I REMEMBER the exact moment I knew I was a dinosaur. I was included in high-level meetings, aimed at assembling a coalition to buttress George W. Bush’s effort to remove Saddam Hussein. When the topic of whether the British would come along arose, everyone laughed, regardless of party or foreign policy orientation. Confused, I asked what was so funny. Their answer has stayed with me: “All we have to do is say it is a matter of bolstering the Special Relationship, and they will be there.”
I bristled at this cynicism, having spent the best years of my life at St Andrews. But I realised I was the odd man out. Unlike previous generations, no one else there had remotely the same ties to the UK as I had. The time of Dean Acheson, W Averell Harriman, John F Kennedy, and Dwight D Eisenhower, where a close acquaintance with UK culture was a prerequisite for US elite advancement, is a thing of the past.
Instead, as the peerless John Le Carre wryly noted in Tinker, Tailor, Soldier, Spy, the Special Relationship has morphed from being a relatively equal political and cultural partnership into something more closely resembling a one-way street. After the Suez crisis of 1956, all subsequent British leaders took away one overarching guiding principle: we must never act again without US backing. The route to continued power would be more devious. As Harold Macmillan put it, Britain would have to adopt the role of the world-weary, wily old Athenians, explaining the finer points of diplomacy to the brutish, if powerful, Romans. By serving as unofficial chief counsellor to the world’s preeminent power, Britain would still punch above its weight in global affairs.
This basic gambit worked tolerably through the Cold War, reaching its apogee in the Reagan-Thatcher years, when Lady Thatcher was one of the most influential advisers Ronald Reagan consulted. However, the strategy continued past its sell-by date. By the time of Tony Blair and Bush, it was the Le Carre suspicion that had won out: Britain was being leveraged, not Washington. The UK was somewhat lazily counted upon and humoured, if not really listened to.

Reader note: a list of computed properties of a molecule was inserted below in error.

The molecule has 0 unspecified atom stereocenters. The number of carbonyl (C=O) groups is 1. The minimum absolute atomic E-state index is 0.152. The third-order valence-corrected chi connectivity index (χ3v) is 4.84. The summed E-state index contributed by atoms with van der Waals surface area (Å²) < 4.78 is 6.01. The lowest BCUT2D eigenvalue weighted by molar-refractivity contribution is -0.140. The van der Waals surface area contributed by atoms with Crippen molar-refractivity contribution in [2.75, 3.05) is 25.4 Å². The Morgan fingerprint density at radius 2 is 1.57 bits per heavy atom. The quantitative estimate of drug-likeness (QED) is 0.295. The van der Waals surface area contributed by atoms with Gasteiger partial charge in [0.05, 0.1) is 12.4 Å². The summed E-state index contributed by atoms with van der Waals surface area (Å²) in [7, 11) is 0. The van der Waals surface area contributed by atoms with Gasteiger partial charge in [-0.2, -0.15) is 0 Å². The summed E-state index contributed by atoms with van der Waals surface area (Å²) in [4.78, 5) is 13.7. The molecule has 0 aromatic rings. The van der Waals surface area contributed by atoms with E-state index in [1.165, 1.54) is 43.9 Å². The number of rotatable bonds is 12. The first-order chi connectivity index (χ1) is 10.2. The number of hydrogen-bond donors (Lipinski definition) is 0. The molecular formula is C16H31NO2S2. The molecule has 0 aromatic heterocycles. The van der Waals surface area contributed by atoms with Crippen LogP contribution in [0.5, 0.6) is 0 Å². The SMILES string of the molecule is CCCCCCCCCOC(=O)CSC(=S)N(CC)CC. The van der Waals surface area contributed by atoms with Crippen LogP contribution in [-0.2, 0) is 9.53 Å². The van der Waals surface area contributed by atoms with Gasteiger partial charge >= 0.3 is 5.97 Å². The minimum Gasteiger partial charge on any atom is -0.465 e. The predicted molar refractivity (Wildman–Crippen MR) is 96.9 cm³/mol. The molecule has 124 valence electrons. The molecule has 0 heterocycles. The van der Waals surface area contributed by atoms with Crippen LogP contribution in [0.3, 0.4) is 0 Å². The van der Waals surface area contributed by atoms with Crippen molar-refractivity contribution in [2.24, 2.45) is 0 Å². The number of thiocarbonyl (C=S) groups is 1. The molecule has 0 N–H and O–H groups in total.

The stunning recent events on Syria have finally upended all this; Sundance will no longer always come out guns blazing alongside Butch Cassidy. At one level, the refusal of Parliament to go along with Barack Obama’s unfocused strategy in Syria is the butcher’s bill finally coming due for Iraq. For years I have pressed US colleagues on this point. But they don’t (due to their lack of real familiarity with the UK) understand the vast damage the Iraq war caused to the Special Relationship.
Yet in terms of its merits, the case for non-intervention in Syria seems incontrovertible. The geopolitics of the civil war are clear: a stalemate is the only outcome that serves Western interests. It certainly cannot get better than this: al-Qaeda (through its Jabhat al-Nusra affiliates, a dominant force in the rebel coalition) is fighting Hezbollah, Assad, and (largely by proxy) Iran, to the death. Who would want to step into a conflict that drags in practically all of the West’s regional enemies? To bomb the butcher Assad directly helps al-Qaeda.
Nor is the humanitarian crisis helped one jot by the proposed bombing. The situation in Syria is indeed dire. Beyond the chemical weapons attack, the trigger for all of this, 100,000 Syrians have been killed in the civil war, with a quarter of the population refugees. But a limited, targeted, bombing campaign won’t change the strategic calculus at all, as Obama himself recently admitted.
So Ed Miliband got it right for all the wrong reasons. By not going along with American strategic lunacy, he illustrated how British influence might work in the new age. Of course, that is not why Miliband did what he did. Desperate to prove that he is neither Blair nor his own brother, he played on the residual anti-Americanism of Labour’s base in saying that British foreign policy should follow British interests, and not merely be designed to help the Americans. It was a slogan, not a policy.
But it should be. Ironically, it is this interest-based point of view that could reinvigorate the Anglo-American relationship – a partnership that must be based on clear-eyed agreements over common interests, rather than sentiment, where both sides feel no guilt about failing to join the other in a suicide pact. If Obama attacks Syria, it will prove to be a grievous mistake for US and Western interests. Friends don’t let friends drive drunk. Far from being the end, the British “no” over Syria offers a better model, where Britain, by not coming along as expected, forced America to think again. Now that’s influence.
Dr John C Hulsman is president and co-founder of John C. Hulsman Enterprises (www.john-hulsman.com), a political risk consultancy. He is a life member of the Council on Foreign Relations, and author of Ethical Realism, The Godfather Doctrine, and most recently Lawrence of Arabia, To Begin the World Over Again.